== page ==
The BLS revised the Current Population Survey, which gathers the data needed to determine these rates, in 1994. Among the changes made, the U3 rate was named the new "official" unemployment rate, instead of the U5 rate. This revision also defined "long-term discouraged workers" out of official existence. With the inclusion of long-term discouraged workers, the SGS Alternate Unemployment Rate, which might be considered a "U7" rate, exceeds 23 percent.

The use of the U3 as the official definition exposes some holes in the BLS's thinking, because according to them, the following are true:

  • A person who loses a full-time job but spends one hour each week mowing a lawn for pay is considered employed.
  • A person who simply expresses interest in having a job is classified as unemployed.
  • "Discouraged workers" are not classified as unemployed or even as part of the labor force.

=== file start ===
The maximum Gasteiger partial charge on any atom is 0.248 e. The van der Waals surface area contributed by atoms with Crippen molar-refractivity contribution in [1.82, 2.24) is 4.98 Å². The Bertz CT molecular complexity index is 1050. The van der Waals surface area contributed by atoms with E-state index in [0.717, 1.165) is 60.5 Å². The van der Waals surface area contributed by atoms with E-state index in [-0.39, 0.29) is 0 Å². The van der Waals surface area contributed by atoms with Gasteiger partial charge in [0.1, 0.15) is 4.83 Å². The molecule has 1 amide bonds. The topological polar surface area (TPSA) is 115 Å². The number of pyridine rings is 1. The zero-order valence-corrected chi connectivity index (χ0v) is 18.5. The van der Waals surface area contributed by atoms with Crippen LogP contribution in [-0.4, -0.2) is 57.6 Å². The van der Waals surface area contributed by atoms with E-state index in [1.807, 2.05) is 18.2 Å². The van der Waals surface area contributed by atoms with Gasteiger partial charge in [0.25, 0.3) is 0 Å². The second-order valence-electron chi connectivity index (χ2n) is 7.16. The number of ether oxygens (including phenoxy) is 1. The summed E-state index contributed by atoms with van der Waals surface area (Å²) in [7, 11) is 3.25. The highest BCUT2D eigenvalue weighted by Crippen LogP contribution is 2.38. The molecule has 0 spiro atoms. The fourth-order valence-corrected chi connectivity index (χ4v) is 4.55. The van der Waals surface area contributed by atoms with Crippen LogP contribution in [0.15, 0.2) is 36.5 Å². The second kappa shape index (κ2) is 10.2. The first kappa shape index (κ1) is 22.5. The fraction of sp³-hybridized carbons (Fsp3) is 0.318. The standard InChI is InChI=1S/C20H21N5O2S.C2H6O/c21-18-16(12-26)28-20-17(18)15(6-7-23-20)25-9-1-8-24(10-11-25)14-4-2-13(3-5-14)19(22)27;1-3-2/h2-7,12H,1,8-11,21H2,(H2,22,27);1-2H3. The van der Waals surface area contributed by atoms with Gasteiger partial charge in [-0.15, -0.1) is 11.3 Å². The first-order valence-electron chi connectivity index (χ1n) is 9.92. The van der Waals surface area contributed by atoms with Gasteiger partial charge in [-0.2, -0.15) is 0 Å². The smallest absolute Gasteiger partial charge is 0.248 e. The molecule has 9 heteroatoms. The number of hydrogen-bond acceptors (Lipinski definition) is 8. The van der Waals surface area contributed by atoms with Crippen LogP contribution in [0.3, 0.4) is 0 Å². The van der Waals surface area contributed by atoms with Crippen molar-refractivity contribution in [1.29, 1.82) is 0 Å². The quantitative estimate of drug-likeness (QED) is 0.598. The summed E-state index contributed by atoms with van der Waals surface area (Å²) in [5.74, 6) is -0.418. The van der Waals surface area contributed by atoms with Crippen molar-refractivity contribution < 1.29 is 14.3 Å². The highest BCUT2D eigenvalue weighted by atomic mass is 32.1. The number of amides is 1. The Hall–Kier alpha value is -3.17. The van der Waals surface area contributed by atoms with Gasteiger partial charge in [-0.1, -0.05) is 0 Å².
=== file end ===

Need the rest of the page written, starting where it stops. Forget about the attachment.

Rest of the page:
• A sharp decrease in a worker's wages when forced to change jobs is not accounted for.

What this means is that the official unemployment rate can fluctuate because discouraged workers (who are not considered to be part of the labor force in the U3 measurement) who re-enter the labor force, as 455,000 people did in November 2013, will cause the U3 rate to spike. The U3 rate can also dip temporarily when such people find temporary jobs and then lose them a month or two later. It also means that the U3 rate will go down when people give up looking for jobs. The labor force participation rate was 63.0 percent in November 2013, up from 62.8 percent in October, and down from 63.2 percent in September and 63.6 percent in November 2012.

Given the problems with the BLS unemployment rates, are they a useful measurement of how well the economy is performing, a wild guess that cannot be accurate despite the BLS's best efforts, or a deliberate fraud by the government? I report, you decide.